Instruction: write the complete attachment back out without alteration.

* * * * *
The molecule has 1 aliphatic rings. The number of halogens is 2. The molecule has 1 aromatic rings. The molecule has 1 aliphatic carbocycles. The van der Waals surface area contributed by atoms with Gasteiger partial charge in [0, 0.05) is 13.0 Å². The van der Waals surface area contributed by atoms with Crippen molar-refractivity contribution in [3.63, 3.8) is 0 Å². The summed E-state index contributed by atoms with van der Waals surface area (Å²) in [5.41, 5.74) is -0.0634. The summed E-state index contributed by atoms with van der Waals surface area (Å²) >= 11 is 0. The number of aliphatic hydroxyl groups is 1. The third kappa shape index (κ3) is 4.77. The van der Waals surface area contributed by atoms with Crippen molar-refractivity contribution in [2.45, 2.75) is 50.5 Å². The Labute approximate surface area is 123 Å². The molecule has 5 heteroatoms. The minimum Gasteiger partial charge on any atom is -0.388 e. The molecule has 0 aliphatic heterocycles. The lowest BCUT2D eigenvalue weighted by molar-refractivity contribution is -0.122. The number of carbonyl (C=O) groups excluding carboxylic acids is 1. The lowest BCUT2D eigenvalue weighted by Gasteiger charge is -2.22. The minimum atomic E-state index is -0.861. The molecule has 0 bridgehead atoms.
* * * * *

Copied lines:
The molecule has 1 aliphatic rings. The number of halogens is 2. The molecule has 1 aromatic rings. The molecule has 1 aliphatic carbocycles. The van der Waals surface area contributed by atoms with Gasteiger partial charge in [0, 0.05) is 13.0 Å². The van der Waals surface area contributed by atoms with Crippen molar-refractivity contribution in [3.63, 3.8) is 0 Å². The summed E-state index contributed by atoms with van der Waals surface area (Å²) in [5.41, 5.74) is -0.0634. The summed E-state index contributed by atoms with van der Waals surface area (Å²) >= 11 is 0. The number of aliphatic hydroxyl groups is 1. The third kappa shape index (κ3) is 4.77. The van der Waals surface area contributed by atoms with Crippen molar-refractivity contribution in [2.45, 2.75) is 50.5 Å². The Labute approximate surface area is 123 Å². The molecule has 5 heteroatoms. The minimum Gasteiger partial charge on any atom is -0.388 e. The molecule has 0 aliphatic heterocycles. The lowest BCUT2D eigenvalue weighted by molar-refractivity contribution is -0.122. The number of carbonyl (C=O) groups excluding carboxylic acids is 1. The lowest BCUT2D eigenvalue weighted by Gasteiger charge is -2.22. The minimum atomic E-state index is -0.861. The molecule has 0 bridgehead atoms.